Back in February, Google announced a pilot project with the Cleveland Clinic to provide hundreds of clinic patients with tools to collect, manage and store personal health records online.
On Monday, Google made these personal health record, or PHR, tools publicly available to anyone.
For years, the Cleveland Clinic has provided its patients with electronic access to their health information via the clinic's MyChart initiative. But back in February, the clinic and Google announced that 1,600 MyChart patients were involved with a pilot in which they could add information online about their medical histories and conditions.
That's because like most Americans who get their health care from multiple providers -- specialists, family physicians, dentists, eye doctors, and so on -- many Cleveland Clinic patients also receive their care from multiple providers, many of whom may not be part of the clinic.
By having a Google Health account, Cleveland Clinic patients who were part of the pilot -- and now any patient anywhere -- have the ability to enter medical information into their Google PHR, whether it be about treatments they're receiving from other doctors, medical history, allergies, or the drugs doctors have prescribed to them.
Third-party alliances are a big part of Google Health -- a number of health care players have signed on to provide electronic data to the Google PHRs. Users can choose to go to links and request that data be inputted to their Google PHR from third parties, including pharmacy chains like CVS, Walgreens, and Longs Drugs, as well as testing laboratory Quest Diagnostics. Other partners include prescription drug management and mail order companies Medco and RxAmerica.
"You can request to have a history, new and refill prescription transmitted to your record ongoing -- it's purely electronic and it can be turned on and off" at the Google Health user's discretion, said Michael Laddon, CIO of Longs Drugs.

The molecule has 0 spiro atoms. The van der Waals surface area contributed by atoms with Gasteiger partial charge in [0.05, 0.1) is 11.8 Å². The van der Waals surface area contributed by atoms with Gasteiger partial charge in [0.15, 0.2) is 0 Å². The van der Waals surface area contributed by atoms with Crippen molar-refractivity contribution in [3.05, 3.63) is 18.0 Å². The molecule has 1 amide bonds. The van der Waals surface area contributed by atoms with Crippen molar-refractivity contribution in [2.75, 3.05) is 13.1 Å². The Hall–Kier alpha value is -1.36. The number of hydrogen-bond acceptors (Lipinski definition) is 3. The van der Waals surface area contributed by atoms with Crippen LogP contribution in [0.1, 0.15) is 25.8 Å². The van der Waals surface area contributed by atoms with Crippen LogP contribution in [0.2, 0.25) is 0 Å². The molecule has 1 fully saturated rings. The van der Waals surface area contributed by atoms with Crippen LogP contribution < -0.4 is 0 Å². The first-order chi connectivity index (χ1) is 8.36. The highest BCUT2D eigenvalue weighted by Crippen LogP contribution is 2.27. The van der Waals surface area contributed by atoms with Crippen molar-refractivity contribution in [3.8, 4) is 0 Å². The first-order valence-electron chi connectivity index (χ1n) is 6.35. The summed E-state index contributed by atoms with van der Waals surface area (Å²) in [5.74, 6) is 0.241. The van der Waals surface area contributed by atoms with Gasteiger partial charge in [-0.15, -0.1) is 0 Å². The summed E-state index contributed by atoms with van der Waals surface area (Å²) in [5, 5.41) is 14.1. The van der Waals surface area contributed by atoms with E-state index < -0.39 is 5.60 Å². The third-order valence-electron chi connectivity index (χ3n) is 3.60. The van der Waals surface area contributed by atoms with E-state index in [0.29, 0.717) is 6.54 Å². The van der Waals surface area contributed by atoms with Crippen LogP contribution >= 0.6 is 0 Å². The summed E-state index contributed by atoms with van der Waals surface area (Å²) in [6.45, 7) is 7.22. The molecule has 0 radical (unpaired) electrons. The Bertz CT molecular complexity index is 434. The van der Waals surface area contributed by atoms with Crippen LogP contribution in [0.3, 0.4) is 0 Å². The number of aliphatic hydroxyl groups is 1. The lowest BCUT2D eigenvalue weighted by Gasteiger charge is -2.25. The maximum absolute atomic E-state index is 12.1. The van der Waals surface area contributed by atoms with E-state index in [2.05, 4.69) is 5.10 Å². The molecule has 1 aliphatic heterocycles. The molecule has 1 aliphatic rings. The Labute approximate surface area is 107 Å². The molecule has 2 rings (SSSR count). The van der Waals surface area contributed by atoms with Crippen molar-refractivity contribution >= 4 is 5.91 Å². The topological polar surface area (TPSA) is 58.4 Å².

Also, if patients want to share medical information from their Google PHRs with their doctors, Google can "push" the data to the health care provider at the request of the patients.
"At the Cleveland Clinic, I can see the source of the information" that's providing data from the patient's Google PHR, said Dr. C. Martin Harris, CIO of the Cleveland Clinic. So if a patient entered the information into the Google PHR, the data will be denoted as such. However, if it's data from another care provider, such as prescription data from a pharmacy, that source will be identified, too.
"This relieves the burden on patients to be their own medical librarian and historian," said Harris.
In addition to the Cleveland Clinic, other large health care providers that have signed on as partners to provide data to the patient PHRs include Beth Israel Deaconess Medical Center in Boston and CVS MinuteClinics.
Users have "complete control" over the information in their Google Health personal health records, said Missy Krasner, Google Health's product marketing manager. "Right now, we will never sell user data," said Krasner, adding that Google "currently" has no plan to advertise in Google Health.
There are "no current blue prints" to open the site to advertising, she said.
Right now, users have the choice of sharing "all or none" of their Google PHR information with specific parties, like doctors. However, in the future, Google likely will allow users to decide what pieces of information from their PHR they'd like to share, said Krasner.
Mary Adams, a 45-year-old Cleveland Clinic patient who participated in the clinic's pilot with Google, said she likes the ability to go online and manage her health information, especially since not all of her health care is provided by Cleveland Clinic physicians. "I was traveling out of town recently, and I was able to pull up prescription information" that she wanted to share about a drug that she couldn't recall offhand, she said.
"I can better manage my health care," using these PHR tools, she said. Adams said she's read Google's privacy statement and admits to having "small concerns," about security and privacy. However, Adams said she feels the risks to her privacy "are small" compared with the benefits she thinks she gets in using the Google tools to maintain her health records online.
"I'm in IT," she said, acknowledging that her line of work might contribute to her comfort level in using the electronic PHR.